The lasting impact of 20-year-old Quinton Robbins’ death was apparent in the way his Henderson junior high school instructors choked up as they spoke affectionately about the boy nicknamed “Q.”
But they weren’t the only ones who were emotional Wednesday in a solemn and touching ceremony in which the No. 3 basketball jersey, worn by Robbins some years ago when he played for B. Mahlon Brown Academy of International Studies, was retired.
Robbins was one of the 58 people killed on Oct. 1.
“It’s a proud moment to know that you raised your kid in a way that people respect,” said his father, Joe, “It’s a good thing,” he added before briefly breaking down.
The ceremony took place before a basketball game. Robbins’ loved ones, school staff and a multitude of teenagers — some in their basketball and cheerleading uniforms — packed the gym.
The majority of the crowd faced a podium on the basketball court flanked by red and black balloons and rows of boys and girls basketball players.
Two “Q3” balloons floated near the benches and a black No. 3 jersey was draped on an empty chair reserved for Robbins.
For now, the number belongs to his younger brother Quade, a current basketball player at the Henderson school, but won’t be worn by anyone else after the teen leaves for high school.
Although the gym was crowded, a solemn quiet fell as those in attendance listened attentively.
Coach Scott Berg not only spoke about Quinton the basketball player, who was so talented that during a last-second play he was used as a decoy, leaving the shot taker wide open.
“Quinton was just as happy as if he’d made the shot, and that was the kind of person he was,” Berg said.
Berg recalled Robbins being the unofficial leader of the “Nerd Herd,” a dedicated and gifted group of students who earned good grades, made smart choices and stayed close through their high school graduations — they later teamed up on an adult softball team.
Berg’s son was part of the herd and since Robbins’ death has changed his college baseball team jersey to No. 3. Berg’s daughter, who plays basketball and visits Robbins’ grave before every game, also changed her number.
"Seeing (the retired) jersey in this gym will always put a smile on my face and hopefully be a reminder to the students who walk these hallways to live their life and make decisions the same way Quinton did,” Berg said. “With kindness and compassion.”
At the middle school, Robbins was taught by Leroy Chase. The since-retired teacher faced a challenge when he wrote his remarks for the ceremony. He picked up a thesaurus to find adjectives that best represent his former student.
The teacher found “exceptional, extraordinary, very unusual, outstanding, kind, considerate, rare,” and next thing he knew, he’d easily discover more than 50 applicable terms. Robbins was a “very special young man.”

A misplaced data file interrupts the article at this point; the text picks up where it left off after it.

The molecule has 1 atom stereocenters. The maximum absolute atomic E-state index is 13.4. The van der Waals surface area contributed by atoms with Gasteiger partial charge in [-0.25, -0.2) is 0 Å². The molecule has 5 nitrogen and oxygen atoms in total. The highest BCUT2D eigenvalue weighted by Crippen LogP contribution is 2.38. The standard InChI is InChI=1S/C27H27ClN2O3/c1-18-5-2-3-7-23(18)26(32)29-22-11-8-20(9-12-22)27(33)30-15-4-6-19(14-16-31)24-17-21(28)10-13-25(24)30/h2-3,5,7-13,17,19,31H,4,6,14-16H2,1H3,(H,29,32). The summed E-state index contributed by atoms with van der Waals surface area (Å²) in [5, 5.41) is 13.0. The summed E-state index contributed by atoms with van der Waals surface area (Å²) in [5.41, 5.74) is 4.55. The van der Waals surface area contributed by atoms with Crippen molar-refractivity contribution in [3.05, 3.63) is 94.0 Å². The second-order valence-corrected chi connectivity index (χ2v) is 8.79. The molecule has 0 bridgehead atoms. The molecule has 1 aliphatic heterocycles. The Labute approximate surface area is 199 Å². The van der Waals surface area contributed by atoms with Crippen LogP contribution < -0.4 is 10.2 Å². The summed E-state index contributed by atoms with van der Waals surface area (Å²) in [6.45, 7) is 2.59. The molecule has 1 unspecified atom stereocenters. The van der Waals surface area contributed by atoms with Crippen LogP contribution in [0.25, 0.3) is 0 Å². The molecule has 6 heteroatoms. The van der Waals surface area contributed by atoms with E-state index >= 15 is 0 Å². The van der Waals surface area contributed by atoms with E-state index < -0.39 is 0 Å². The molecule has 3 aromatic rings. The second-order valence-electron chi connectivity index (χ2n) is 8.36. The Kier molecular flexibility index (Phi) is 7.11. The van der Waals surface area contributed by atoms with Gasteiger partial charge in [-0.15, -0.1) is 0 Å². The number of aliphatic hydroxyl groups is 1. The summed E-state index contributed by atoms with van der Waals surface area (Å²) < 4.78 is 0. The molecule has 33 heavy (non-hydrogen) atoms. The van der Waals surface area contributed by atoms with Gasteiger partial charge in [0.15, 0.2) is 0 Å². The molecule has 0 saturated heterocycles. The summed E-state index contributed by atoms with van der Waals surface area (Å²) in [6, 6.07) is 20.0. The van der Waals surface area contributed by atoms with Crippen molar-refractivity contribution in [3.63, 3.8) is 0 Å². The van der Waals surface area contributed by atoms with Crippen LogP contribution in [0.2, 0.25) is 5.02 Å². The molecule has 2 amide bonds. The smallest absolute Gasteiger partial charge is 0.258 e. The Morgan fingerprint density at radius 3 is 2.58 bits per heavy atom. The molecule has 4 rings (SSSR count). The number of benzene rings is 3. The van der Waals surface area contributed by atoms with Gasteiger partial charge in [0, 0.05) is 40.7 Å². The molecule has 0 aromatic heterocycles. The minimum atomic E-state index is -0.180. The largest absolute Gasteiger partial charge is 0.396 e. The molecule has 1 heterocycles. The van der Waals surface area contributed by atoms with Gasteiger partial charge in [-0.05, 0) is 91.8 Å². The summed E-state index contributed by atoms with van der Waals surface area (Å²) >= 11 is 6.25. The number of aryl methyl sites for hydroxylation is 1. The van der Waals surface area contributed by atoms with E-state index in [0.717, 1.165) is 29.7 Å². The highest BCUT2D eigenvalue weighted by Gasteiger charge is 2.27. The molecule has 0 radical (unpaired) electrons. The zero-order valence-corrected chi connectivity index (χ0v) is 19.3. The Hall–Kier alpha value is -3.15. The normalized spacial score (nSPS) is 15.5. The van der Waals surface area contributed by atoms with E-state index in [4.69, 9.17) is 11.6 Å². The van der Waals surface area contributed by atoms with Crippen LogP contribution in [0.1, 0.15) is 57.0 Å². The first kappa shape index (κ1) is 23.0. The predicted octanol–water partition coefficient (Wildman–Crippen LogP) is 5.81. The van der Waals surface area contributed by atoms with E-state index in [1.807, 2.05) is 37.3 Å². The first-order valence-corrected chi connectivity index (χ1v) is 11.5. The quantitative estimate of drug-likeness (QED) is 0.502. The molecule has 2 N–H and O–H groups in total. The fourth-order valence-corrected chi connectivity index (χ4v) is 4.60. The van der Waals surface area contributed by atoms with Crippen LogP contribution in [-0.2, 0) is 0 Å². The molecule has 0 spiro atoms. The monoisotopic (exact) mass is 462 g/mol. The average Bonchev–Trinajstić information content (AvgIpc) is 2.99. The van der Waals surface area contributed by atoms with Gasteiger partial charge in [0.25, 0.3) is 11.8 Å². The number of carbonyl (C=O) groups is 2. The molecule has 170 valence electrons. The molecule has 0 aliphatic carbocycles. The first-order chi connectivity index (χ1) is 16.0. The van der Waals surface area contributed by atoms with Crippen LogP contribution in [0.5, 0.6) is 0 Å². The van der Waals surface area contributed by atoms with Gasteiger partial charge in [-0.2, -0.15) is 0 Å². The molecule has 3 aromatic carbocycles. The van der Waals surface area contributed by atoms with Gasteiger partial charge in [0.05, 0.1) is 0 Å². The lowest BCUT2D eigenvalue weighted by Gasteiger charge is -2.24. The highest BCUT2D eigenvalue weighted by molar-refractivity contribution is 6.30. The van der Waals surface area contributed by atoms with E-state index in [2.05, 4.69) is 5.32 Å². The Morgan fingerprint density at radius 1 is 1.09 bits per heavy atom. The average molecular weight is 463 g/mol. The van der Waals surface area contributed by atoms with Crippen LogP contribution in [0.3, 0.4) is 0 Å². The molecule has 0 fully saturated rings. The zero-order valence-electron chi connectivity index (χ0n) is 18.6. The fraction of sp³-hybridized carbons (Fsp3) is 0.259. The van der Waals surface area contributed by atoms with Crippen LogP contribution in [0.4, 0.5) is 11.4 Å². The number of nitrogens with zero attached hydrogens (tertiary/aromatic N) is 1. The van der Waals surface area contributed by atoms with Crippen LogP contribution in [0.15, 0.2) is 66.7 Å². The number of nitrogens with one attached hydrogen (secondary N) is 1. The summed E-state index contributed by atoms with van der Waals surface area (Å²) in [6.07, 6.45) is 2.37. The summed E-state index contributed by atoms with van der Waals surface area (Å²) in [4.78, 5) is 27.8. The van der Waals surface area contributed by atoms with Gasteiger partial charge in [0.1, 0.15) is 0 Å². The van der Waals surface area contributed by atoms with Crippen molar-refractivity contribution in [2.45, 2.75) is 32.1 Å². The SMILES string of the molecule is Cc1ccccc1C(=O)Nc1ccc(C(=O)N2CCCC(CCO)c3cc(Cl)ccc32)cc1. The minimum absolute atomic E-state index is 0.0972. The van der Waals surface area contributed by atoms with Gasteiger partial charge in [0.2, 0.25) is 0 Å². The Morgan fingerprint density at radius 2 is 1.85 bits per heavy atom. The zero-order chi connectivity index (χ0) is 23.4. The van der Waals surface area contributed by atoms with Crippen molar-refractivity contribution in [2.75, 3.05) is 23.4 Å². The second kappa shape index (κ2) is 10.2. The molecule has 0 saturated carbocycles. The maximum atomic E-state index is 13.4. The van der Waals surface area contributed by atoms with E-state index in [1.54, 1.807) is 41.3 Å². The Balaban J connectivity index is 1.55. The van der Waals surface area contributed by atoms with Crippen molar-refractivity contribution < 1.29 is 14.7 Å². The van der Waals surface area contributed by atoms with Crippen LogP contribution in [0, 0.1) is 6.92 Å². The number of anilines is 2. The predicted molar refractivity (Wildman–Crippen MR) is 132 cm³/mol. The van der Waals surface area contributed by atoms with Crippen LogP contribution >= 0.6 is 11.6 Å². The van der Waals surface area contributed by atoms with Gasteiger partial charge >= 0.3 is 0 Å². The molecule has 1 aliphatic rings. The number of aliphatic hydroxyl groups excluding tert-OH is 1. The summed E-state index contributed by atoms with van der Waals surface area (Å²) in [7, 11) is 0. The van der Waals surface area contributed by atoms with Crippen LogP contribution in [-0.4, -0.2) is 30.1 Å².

The Nerd Herd and the teacher bonded, Chase said. They’d have lunch in his classroom, where the students had also built an impromptu diamond and played “mini baseball.”
Chase remembers Robbins as an honor student who was on the student council; who would go on multiple school field trips; and who eventually became his friend, even after he’d left the school. Before the teacher retired, Robbins — as would other members of the Nerd Herd — would often pay him visits at school.
Chase would visit the Robbins family, bringing along his former student’s favorite snacks, Red Vines and cream soda. “I will always be grateful for that day when a very special sixth-grade boy entered upon the classroom scene and brought a very special benefit to my life that will have lasting memories,” Chase said. “He was a part of a very special and unique group of men.
“Thank you from the bottom of my heart, Quinton,” Chase said in conclusion. “I love you and I miss you.”
At the end of the ceremony, the Robbins family were summoned to the front where they were handed a Vegas Strong sign and a black No. 3 jersey. The crowd erupted in applause.
Afterward, Joe Robbins further spoke about his son to reporters, with Quinton’s mother, Tracey, weeping quietly to the side. “It’s overwhelming to say the least.”
“We don’t know anything different to compare it to, but I’ll tell you, I would bet that most schools do not do this and treat their students like they do here,” Robbins said.
“It’s emotional,” Robbins said. “It’s still very difficult to know that he’s gone,” but acts like Wednesday’s, with the community stepping up and showering them with support, have helped.
After Oct. 1, more donations than they used poured into a fundraiser, so the family is in the final stages of establishing the “Play it Forward Foundation for Quinton Robbins,” with the intent of providing sports scholarships for the middle school and Basic High School, according to the family.
The Playitforward in Honor of Quinton Robbins Facebook group encourages its members to engage in acts of kindness. Cards with a picture of Robbins are handed out during these acts.